Continuing global interest in environmentally friendly business practices has created new opportunities for research and development - making Earth Day more of an everyday occurrence.
One student group at Embry-Riddle Aeronautical University is taking environmental responsibility to heart. Guided by Dr. Marc Compere, an Associate Professor of Mechanical Engineering, these students are working year-round on Environmental Protection Agency (EPA) sponsored research for sustainable transportation.
“Our priorities as a nation need to ensure we value environmental protection,” explained Dr. Compere. “We're pro-business and pro-environment. You can do both, and we're demonstrating how to do that. Our goal is to develop an instrumented research vehicle to reduce emissions and energy consumption.”
No Ordinary Gator
For the past three years, students at the Daytona Beach Campus have been progressively working on an EPA-funded research project for a self-driving vehicle.
“Our ultimate goal is an automated, self-driving vehicle with ‘traffic assist’ to reduce highway congestion,” explained Dr. Compere. “Right now, our first goal for this vision is really focusing on the throttle and brake influences on fuel economy.”
To make this focus a reality, the team purchased a Gator utility vehicle to develop a prototype. For the past year, the team has transformed this four-seater, John Deere into a high-tech research vehicle.
Added sensors let the team track GPS, throttle, brake and steering usage; exhaust gas temperature and velocity; emissions; and more. To protect the sensors, the team created a temperature and humidity-controlled computing enclosure for the vehicle.
“We needed to run the vehicle for 24 hours or more,” explained Arnaldo Carrasquillo, a Master of Science in Mechanical Engineering student. “This box helps to keep the technology cool. It is equipped with four fans that turn on depending on the temperature.”
The vehicle also transmits testing data in real-time, analyzing results in both high-traffic and low-traffic environments.
“We connected the vehicle to the open internet through a hot spot on our phone and then connected it to Dr. Compere’s computer,” described undergraduate Mechanical Engineering student Angel Song Liu. “Then, we were able to use a program to pull real-time data from the vehicle.”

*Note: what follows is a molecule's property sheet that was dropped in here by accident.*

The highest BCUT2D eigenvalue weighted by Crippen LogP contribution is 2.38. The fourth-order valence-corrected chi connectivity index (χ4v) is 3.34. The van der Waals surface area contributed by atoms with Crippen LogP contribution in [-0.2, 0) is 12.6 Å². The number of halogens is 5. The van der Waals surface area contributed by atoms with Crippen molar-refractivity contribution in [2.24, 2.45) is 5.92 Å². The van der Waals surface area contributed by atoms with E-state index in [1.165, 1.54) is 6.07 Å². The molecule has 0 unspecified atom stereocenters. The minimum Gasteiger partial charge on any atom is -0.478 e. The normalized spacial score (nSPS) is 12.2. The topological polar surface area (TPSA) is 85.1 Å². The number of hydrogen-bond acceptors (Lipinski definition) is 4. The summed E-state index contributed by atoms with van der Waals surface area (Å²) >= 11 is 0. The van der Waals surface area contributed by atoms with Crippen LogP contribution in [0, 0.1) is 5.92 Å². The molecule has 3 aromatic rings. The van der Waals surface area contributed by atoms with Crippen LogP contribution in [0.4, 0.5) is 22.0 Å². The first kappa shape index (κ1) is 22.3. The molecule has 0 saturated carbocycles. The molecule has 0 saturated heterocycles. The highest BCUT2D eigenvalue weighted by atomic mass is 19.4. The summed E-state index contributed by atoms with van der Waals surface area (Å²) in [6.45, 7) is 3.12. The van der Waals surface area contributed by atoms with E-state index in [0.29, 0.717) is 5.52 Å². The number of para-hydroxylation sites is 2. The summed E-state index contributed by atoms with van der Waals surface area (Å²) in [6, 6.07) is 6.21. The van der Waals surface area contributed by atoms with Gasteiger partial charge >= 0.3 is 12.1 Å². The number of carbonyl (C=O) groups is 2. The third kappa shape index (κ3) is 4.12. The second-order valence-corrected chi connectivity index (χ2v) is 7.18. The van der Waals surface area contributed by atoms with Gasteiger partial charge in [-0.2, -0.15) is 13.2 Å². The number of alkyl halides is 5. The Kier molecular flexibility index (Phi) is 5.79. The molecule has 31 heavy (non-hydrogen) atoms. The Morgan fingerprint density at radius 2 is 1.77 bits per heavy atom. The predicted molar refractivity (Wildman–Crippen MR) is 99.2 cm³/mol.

A New Challenge
“Our customer, the EPA, will use what our students are learning to help develop the next wave of automotive environmental regulations,” explained Dr. Compere. “One of the results we found during our research is that testing self-driving vehicles is a really challenging topic. It was tough to get a baseline, and we are discovering that is a relevant topic. The entire industry is running into these issues.”
While manufacturers race to get self-driving cars to market, they aren’t as motivated to publish their research findings, according to Dr. Compere. This is why it is important for academia to publish its findings.
Currently, the Embry-Riddle vehicle is gathering data from the sensors as students test the vehicle; however, Dr. Compere envisions automating the vehicle throttle and brakes in the project’s next phase.
The team is also researching how to model the vehicle in simulation to save time and hardware during testing.
Dr. Compere hopes to one day make Embry-Riddle a virtual proving ground where researchers can test real vehicles with real people and virtual traffic, through augmented reality glasses.
“Creating a virtual proving ground is the way to accelerate our testing,” explained Dr. Compere. “We could have different drivers experience the same traffic event, which is difficult to accomplish without a controlled environment.”
Embry-Riddle Aeronautical University, the world’s largest, fully accredited university specializing in aviation and aerospace, is a nonprofit, independent institution offering more than 80 baccalaureate, master’s and Ph.D. degree programs in its colleges of Arts & Sciences, Aviation, Business, Engineering and Security & Intelligence. Embry-Riddle educates students at residential campuses in Daytona Beach, Fla., and Prescott, Ariz., through the Worldwide Campus with more than 125 locations in the United States, Europe, Asia and the Middle East, and through online programs. The university is a major research center, seeking solutions to real-world problems in partnership with the aerospace industry, other universities and government agencies. For more information, visit erau.edu, follow us on Twitter (@EmbryRiddle) and facebook.com/EmbryRiddleUniversity, and find expert videos at YouTube.com/EmbryRiddleUniv.